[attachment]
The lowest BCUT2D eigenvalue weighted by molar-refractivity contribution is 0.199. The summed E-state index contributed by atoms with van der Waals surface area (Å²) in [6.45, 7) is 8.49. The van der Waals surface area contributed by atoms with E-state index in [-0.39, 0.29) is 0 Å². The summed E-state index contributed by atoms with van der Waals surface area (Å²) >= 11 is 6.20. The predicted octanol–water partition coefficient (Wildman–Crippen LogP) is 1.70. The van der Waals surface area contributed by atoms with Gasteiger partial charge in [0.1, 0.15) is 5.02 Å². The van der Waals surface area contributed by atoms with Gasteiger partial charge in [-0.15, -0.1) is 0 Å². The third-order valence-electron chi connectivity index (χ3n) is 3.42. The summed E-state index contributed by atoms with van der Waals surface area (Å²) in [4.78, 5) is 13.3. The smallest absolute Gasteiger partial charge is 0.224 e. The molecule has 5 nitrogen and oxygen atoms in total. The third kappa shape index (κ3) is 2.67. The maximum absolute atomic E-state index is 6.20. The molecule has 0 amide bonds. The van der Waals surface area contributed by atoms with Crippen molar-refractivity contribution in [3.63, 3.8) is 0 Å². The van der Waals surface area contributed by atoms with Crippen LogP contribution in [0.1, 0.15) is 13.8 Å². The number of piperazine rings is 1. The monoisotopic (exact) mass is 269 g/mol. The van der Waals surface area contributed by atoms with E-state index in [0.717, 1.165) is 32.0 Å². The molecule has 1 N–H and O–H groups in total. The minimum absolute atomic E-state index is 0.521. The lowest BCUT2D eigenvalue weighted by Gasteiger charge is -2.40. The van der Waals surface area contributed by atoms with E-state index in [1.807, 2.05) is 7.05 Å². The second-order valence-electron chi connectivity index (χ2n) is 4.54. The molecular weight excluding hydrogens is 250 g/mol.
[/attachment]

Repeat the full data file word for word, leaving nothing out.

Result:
The lowest BCUT2D eigenvalue weighted by molar-refractivity contribution is 0.199. The summed E-state index contributed by atoms with van der Waals surface area (Å²) in [6.45, 7) is 8.49. The van der Waals surface area contributed by atoms with E-state index in [-0.39, 0.29) is 0 Å². The summed E-state index contributed by atoms with van der Waals surface area (Å²) >= 11 is 6.20. The predicted octanol–water partition coefficient (Wildman–Crippen LogP) is 1.70. The van der Waals surface area contributed by atoms with Gasteiger partial charge in [0.1, 0.15) is 5.02 Å². The van der Waals surface area contributed by atoms with Gasteiger partial charge in [-0.15, -0.1) is 0 Å². The third-order valence-electron chi connectivity index (χ3n) is 3.42. The summed E-state index contributed by atoms with van der Waals surface area (Å²) in [4.78, 5) is 13.3. The smallest absolute Gasteiger partial charge is 0.224 e. The molecule has 5 nitrogen and oxygen atoms in total. The third kappa shape index (κ3) is 2.67. The maximum absolute atomic E-state index is 6.20. The molecule has 0 amide bonds. The van der Waals surface area contributed by atoms with Crippen molar-refractivity contribution in [3.63, 3.8) is 0 Å². The van der Waals surface area contributed by atoms with Crippen LogP contribution in [0.1, 0.15) is 13.8 Å². The number of piperazine rings is 1. The monoisotopic (exact) mass is 269 g/mol. The van der Waals surface area contributed by atoms with E-state index in [0.717, 1.165) is 32.0 Å². The molecule has 1 N–H and O–H groups in total. The minimum absolute atomic E-state index is 0.521. The lowest BCUT2D eigenvalue weighted by Gasteiger charge is -2.40. The van der Waals surface area contributed by atoms with E-state index in [1.807, 2.05) is 7.05 Å². The second-order valence-electron chi connectivity index (χ2n) is 4.54. The molecular weight excluding hydrogens is 250 g/mol.